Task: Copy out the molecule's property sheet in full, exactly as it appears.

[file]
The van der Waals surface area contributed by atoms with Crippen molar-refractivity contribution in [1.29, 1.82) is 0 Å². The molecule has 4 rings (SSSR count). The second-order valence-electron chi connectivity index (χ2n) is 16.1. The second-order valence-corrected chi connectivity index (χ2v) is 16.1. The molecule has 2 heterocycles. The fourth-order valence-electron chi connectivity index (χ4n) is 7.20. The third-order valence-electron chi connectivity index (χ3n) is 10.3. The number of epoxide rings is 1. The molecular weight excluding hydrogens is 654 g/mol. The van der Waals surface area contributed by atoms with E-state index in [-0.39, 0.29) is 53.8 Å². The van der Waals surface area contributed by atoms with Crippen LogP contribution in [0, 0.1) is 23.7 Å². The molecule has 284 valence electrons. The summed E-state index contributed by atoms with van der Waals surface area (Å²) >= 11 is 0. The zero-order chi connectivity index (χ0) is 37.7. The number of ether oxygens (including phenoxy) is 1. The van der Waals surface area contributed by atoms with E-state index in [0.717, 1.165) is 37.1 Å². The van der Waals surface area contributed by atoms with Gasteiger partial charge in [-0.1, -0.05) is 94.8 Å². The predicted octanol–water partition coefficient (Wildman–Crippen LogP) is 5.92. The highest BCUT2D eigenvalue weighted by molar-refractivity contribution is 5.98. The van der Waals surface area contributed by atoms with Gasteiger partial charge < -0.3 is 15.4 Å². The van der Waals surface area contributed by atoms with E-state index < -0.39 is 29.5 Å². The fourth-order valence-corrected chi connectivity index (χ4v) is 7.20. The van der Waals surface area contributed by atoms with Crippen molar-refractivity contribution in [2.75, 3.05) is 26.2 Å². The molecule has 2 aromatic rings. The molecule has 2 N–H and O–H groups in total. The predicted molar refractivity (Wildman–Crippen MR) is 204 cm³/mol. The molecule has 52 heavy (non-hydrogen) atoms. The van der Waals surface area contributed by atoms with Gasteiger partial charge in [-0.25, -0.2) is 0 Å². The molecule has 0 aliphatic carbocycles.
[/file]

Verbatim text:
The van der Waals surface area contributed by atoms with Crippen molar-refractivity contribution in [1.29, 1.82) is 0 Å². The molecule has 4 rings (SSSR count). The second-order valence-electron chi connectivity index (χ2n) is 16.1. The second-order valence-corrected chi connectivity index (χ2v) is 16.1. The molecule has 2 heterocycles. The fourth-order valence-electron chi connectivity index (χ4n) is 7.20. The third-order valence-electron chi connectivity index (χ3n) is 10.3. The number of epoxide rings is 1. The molecular weight excluding hydrogens is 654 g/mol. The van der Waals surface area contributed by atoms with E-state index in [-0.39, 0.29) is 53.8 Å². The van der Waals surface area contributed by atoms with Crippen LogP contribution in [0, 0.1) is 23.7 Å². The molecule has 284 valence electrons. The summed E-state index contributed by atoms with van der Waals surface area (Å²) >= 11 is 0. The zero-order chi connectivity index (χ0) is 37.7. The number of ether oxygens (including phenoxy) is 1. The van der Waals surface area contributed by atoms with E-state index in [0.717, 1.165) is 37.1 Å². The van der Waals surface area contributed by atoms with Gasteiger partial charge in [-0.1, -0.05) is 94.8 Å². The predicted octanol–water partition coefficient (Wildman–Crippen LogP) is 5.92. The highest BCUT2D eigenvalue weighted by molar-refractivity contribution is 5.98. The van der Waals surface area contributed by atoms with Gasteiger partial charge < -0.3 is 15.4 Å². The van der Waals surface area contributed by atoms with E-state index < -0.39 is 29.5 Å². The fourth-order valence-corrected chi connectivity index (χ4v) is 7.20. The van der Waals surface area contributed by atoms with Crippen molar-refractivity contribution in [2.75, 3.05) is 26.2 Å². The molecule has 2 aromatic rings. The molecule has 2 N–H and O–H groups in total. The predicted molar refractivity (Wildman–Crippen MR) is 204 cm³/mol. The molecule has 52 heavy (non-hydrogen) atoms. The van der Waals surface area contributed by atoms with Gasteiger partial charge in [-0.25, -0.2) is 0 Å². The molecule has 0 aliphatic carbocycles.